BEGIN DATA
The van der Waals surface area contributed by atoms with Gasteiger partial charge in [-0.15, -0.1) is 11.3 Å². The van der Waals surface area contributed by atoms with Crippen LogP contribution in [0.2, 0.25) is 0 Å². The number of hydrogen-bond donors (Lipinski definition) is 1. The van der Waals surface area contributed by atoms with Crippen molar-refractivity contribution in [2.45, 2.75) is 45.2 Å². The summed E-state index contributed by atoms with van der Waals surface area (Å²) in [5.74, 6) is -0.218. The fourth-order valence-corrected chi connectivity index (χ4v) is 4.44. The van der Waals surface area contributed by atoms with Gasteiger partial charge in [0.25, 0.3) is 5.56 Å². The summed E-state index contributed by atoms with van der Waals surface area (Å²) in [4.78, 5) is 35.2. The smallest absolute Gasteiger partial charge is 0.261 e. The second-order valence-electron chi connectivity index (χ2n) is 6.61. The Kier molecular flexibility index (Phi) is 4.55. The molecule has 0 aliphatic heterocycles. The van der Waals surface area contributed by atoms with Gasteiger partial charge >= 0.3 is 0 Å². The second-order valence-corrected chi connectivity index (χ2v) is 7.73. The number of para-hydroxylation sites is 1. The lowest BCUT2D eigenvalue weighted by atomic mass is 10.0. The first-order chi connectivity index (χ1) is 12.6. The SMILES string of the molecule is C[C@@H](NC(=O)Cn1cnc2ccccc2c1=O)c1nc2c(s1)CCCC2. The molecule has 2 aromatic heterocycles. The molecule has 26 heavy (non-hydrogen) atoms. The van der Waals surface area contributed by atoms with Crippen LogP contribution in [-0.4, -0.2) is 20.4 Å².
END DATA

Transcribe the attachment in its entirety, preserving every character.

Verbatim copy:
The van der Waals surface area contributed by atoms with Gasteiger partial charge in [-0.15, -0.1) is 11.3 Å². The van der Waals surface area contributed by atoms with Crippen LogP contribution in [0.2, 0.25) is 0 Å². The number of hydrogen-bond donors (Lipinski definition) is 1. The van der Waals surface area contributed by atoms with Crippen molar-refractivity contribution in [2.45, 2.75) is 45.2 Å². The summed E-state index contributed by atoms with van der Waals surface area (Å²) in [5.74, 6) is -0.218. The fourth-order valence-corrected chi connectivity index (χ4v) is 4.44. The van der Waals surface area contributed by atoms with Gasteiger partial charge in [0.25, 0.3) is 5.56 Å². The summed E-state index contributed by atoms with van der Waals surface area (Å²) in [4.78, 5) is 35.2. The smallest absolute Gasteiger partial charge is 0.261 e. The second-order valence-electron chi connectivity index (χ2n) is 6.61. The Kier molecular flexibility index (Phi) is 4.55. The molecule has 0 aliphatic heterocycles. The van der Waals surface area contributed by atoms with Gasteiger partial charge >= 0.3 is 0 Å². The second-order valence-corrected chi connectivity index (χ2v) is 7.73. The number of para-hydroxylation sites is 1. The lowest BCUT2D eigenvalue weighted by atomic mass is 10.0. The first-order chi connectivity index (χ1) is 12.6. The SMILES string of the molecule is C[C@@H](NC(=O)Cn1cnc2ccccc2c1=O)c1nc2c(s1)CCCC2. The molecule has 2 aromatic heterocycles. The molecule has 26 heavy (non-hydrogen) atoms. The van der Waals surface area contributed by atoms with Crippen LogP contribution in [-0.4, -0.2) is 20.4 Å².